The New York City subway system sustained serious damage due to floodwaters from Hurricane Sandy, and a Metropolitan Transportation Authority (MTA) spokesperson said Tuesday morning that seven vital subway tunnels under the East River are flooded, in a historic disaster that "affects every borough" in the city.

"We're in the process of trying to assess the extent of the damage down there in order to begin the recovery process," MTA spokesperson Kevin Ortiz told CNN. "It really is difficult to predict the amount of time it's going to take to pump water from these flooded tunnels."

Video published Tuesday showed flooding even as far away as the PATH subway station in Hoboken, New Jersey, where water was pictured rushing in through a full-size door. Flooding also "disabled" six bus garages, the MTA said, and in some tunnels the waters are up to four-feet high.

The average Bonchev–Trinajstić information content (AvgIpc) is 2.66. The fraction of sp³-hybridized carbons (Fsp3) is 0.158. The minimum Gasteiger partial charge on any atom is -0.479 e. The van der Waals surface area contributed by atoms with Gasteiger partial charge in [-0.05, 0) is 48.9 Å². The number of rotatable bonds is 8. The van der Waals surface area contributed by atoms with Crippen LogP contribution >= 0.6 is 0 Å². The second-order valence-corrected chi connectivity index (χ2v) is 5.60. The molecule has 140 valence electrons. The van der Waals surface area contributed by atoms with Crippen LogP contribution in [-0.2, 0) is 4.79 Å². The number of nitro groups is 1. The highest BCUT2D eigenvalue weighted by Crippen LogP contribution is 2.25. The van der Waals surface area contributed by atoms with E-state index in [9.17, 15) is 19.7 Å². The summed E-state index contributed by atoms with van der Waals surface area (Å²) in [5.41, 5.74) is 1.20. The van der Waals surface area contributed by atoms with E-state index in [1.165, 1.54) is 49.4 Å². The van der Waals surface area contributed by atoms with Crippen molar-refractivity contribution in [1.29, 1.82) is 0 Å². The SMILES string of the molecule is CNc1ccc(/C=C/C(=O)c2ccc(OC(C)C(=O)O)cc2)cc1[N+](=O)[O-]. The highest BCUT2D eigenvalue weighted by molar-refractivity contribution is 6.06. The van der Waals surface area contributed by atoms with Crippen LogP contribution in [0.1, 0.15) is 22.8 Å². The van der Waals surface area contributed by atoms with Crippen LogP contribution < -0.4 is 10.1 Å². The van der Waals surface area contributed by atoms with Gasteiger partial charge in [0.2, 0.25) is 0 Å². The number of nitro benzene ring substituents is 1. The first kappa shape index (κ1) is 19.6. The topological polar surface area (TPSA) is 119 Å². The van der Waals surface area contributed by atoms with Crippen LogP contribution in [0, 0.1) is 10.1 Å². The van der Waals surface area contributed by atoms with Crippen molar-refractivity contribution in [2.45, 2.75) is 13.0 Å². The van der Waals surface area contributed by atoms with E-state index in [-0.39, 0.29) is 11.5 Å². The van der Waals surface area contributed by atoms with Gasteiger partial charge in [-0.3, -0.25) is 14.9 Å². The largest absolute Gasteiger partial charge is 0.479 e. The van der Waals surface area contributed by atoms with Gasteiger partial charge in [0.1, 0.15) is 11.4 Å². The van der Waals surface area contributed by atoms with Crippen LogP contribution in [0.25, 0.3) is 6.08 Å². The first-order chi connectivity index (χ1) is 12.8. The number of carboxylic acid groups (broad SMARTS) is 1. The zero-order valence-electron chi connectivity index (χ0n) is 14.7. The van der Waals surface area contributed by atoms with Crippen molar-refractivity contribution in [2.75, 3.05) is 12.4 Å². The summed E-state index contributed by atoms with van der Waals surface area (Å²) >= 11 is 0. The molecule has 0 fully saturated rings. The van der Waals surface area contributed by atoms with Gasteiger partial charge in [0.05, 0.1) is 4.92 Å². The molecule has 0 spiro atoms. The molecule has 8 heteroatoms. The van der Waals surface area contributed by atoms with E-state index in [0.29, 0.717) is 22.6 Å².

In a statement published to the MTA's website, chairman Joseph J. Lhota declared that the city's subway system has never faced a disaster so great in all its 108 years of operation.

"We are assessing the extent of the damage and beginning the process of recovery," he said. "Our employees have shown remarkable dedication over the past few days, and I thank them on behalf of every New Yorker. In 108 years, our employees have never faced a challenge like the one that confronts us now. All of us at the MTA are committed to restoring the system as quickly as we can to help bring New York back to normal."

This video was broadcast by CNN on Tuesday, October 30, 2012.


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